Privacy Rights Clearinghouse
Is the gift card that you received for your birthday last month burning a hole in your pocket? Do you still have an unused gift card from the holidays? Consumers often have had to worry about using gift cards before they lost their value. That will now begin to change for the better.
Until recently, many gift cards users had few legal rights to protect them from fees and expiration dates. Although some states had laws protecting gift card users, there was no federal law offering nationwide consumer protections. That has now changed with a new federal law (the Credit Card Accountability Responsibility and Disclosure Act) that provides important protections for gift cards sold on or after August 22, 2010.
The new law applies to both store gift cards and bank-issued gift cards. Store gift cards can be used only at a particular store or group of stores, such as a book store or clothing retailer. Bank-issued gift cards include those with a MasterCard, Visa, American Express, or Discover logo.
However, the law does not apply to cards that are given as a reward or as part of a promotion (for example, a free gift card given to you by a store if you purchase merchandise or services). Likewise, the new law does not cover other types of prepaid cards, (for example, a reloadable prepaid card with a MasterCard, Visa, American Express, or Discover brand logo that is intended to be used like a checking account substitute).
The new federal law provides the following consumer protections:
Limits on expiration dates. The money on your gift card will be good for at least five years from the date the card is purchased. Any money that might be added to the card at a later date must also be good for at least five years.
Limits on fees. Gift card fees typically are subtracted from the money on the card. Under the new rules, many gift card fees are limited. Generally, fees can be charged only if you haven't used your card for at least one year and you are only charged one fee per month. These restrictions apply to fees such as dormancy or inactivity fees for not using your card, fees for using your card (sometimes called usage fees), fees for adding money to your card, and maintenance fees.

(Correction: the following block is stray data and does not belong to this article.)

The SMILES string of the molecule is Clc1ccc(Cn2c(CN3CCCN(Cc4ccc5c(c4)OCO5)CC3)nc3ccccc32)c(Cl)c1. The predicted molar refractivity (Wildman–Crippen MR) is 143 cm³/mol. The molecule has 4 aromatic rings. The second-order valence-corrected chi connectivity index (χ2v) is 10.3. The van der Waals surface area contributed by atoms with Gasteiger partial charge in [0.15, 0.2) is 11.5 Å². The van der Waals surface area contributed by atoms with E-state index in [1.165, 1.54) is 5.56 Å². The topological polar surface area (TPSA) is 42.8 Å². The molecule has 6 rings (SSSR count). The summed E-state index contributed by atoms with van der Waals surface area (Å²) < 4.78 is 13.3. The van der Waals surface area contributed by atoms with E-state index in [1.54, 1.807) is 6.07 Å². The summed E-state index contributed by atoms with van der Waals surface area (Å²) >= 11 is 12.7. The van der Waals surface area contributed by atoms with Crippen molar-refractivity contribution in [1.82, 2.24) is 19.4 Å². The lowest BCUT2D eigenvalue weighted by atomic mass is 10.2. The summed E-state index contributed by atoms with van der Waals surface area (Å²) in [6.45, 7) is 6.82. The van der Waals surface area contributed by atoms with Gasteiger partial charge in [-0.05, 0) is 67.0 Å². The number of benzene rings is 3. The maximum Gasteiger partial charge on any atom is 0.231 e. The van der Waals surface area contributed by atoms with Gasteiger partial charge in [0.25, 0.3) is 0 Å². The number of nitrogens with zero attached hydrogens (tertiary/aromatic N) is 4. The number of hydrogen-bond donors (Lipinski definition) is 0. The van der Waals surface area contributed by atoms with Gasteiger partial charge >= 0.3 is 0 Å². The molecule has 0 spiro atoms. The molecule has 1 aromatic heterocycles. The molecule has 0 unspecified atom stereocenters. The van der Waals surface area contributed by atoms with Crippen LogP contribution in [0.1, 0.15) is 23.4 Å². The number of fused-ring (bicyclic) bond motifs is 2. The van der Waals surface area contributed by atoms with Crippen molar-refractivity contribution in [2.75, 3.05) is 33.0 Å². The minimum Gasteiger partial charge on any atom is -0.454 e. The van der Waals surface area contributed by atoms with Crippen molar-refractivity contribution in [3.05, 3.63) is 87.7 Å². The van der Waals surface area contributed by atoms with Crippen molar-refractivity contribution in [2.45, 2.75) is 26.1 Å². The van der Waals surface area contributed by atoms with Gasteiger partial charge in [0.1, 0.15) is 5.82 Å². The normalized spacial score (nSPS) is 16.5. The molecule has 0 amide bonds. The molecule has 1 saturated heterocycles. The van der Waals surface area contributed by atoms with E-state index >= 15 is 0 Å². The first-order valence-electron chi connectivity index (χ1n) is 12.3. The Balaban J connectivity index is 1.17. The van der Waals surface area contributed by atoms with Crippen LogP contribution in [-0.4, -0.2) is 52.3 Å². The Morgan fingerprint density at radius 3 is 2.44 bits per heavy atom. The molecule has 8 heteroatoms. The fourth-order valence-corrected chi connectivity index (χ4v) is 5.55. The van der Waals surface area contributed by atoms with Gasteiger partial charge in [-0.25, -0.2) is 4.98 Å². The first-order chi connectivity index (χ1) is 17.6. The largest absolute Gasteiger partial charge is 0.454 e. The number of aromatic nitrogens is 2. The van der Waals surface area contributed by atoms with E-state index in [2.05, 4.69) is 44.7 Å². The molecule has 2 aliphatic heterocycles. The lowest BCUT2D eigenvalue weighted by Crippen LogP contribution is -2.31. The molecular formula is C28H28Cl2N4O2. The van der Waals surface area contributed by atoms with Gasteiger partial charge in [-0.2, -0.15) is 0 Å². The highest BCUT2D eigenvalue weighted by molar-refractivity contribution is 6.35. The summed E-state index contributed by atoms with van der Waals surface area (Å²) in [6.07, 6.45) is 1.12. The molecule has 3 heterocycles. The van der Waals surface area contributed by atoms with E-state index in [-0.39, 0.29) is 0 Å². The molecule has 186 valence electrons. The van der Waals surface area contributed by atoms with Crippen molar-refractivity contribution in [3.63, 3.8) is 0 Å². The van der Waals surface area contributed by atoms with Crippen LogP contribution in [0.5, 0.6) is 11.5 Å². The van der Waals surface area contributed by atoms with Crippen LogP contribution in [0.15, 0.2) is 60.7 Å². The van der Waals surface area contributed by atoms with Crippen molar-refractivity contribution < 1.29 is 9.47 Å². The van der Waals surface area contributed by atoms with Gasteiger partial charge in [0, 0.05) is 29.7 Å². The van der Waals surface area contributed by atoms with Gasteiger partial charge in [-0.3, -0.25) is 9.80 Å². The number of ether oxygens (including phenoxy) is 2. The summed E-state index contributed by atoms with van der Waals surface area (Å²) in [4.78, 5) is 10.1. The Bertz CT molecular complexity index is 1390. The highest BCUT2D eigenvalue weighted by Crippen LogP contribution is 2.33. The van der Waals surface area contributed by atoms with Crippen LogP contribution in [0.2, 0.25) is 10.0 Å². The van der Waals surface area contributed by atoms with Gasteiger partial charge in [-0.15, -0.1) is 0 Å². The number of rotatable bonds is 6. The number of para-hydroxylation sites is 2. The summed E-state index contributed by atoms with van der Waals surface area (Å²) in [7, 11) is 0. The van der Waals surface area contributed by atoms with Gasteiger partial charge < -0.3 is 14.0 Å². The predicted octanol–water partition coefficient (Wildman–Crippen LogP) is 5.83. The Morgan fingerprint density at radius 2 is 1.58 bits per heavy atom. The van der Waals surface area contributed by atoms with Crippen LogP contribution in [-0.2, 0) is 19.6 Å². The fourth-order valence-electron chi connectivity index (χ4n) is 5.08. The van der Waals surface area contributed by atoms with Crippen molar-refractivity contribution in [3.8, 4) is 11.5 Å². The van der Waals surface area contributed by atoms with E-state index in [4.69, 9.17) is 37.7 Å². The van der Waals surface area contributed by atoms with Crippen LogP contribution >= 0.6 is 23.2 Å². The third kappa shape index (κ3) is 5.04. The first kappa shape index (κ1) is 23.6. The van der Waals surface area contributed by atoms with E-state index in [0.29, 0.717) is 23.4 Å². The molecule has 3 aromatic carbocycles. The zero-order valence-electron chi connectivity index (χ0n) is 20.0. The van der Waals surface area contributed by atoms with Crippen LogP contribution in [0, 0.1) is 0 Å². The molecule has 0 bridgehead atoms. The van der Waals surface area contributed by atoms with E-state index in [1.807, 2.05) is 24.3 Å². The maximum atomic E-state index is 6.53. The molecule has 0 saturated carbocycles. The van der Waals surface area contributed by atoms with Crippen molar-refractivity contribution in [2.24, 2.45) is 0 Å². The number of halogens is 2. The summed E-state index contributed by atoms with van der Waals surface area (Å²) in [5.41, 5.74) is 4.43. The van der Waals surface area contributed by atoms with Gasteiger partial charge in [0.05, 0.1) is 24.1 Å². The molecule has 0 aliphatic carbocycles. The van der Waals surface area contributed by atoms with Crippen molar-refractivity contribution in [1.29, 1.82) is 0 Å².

You can still be charged a fee to purchase the card and certain other fees, such as a fee to replace a lost or stolen card. Make sure you read your gift card disclosure carefully to know what fees your card may have.
In addition to the federal law, some states provide additional consumer protections for gift card users. In some states, the law may provide greater protection than the federal law. For example, some states do not allow gift cards to ever expire.
In California, most gift cards cannot have any expiration dates or service fees. In this respect, California law is more consumer friendly than the federal law. However the California law does not apply to multiple retailer gift cards such as mall gift cards or bank gift cards including Visa and MasterCard gift cards. For those types of gift cards, only the federal law would apply.
With many retailers recently filing for bankruptcy, you should be aware of the rules governing gift cards in a bankruptcy proceeding. A gift card sold by a merchant that seeks bankruptcy protection may have no value. However, the holder of the gift card may have a claim against the bankruptcy estate. Merchants that file "Chapter 11" (reorganization) bankruptcy intend to stay in business, so they typically will ask the bankruptcy court for permission to honor gift cards in an effort to maintain good customer relations. If the bankruptcy court does not allow gift cards to be honored, or if the merchant files "Chapter 7" (liquidation) bankruptcy, holders of gift cards are creditors in the bankruptcy case.
For more information on consumer protection for gift cards, read our Fact Sheet 32, Paper or Plastic: What Have You Got to Lose?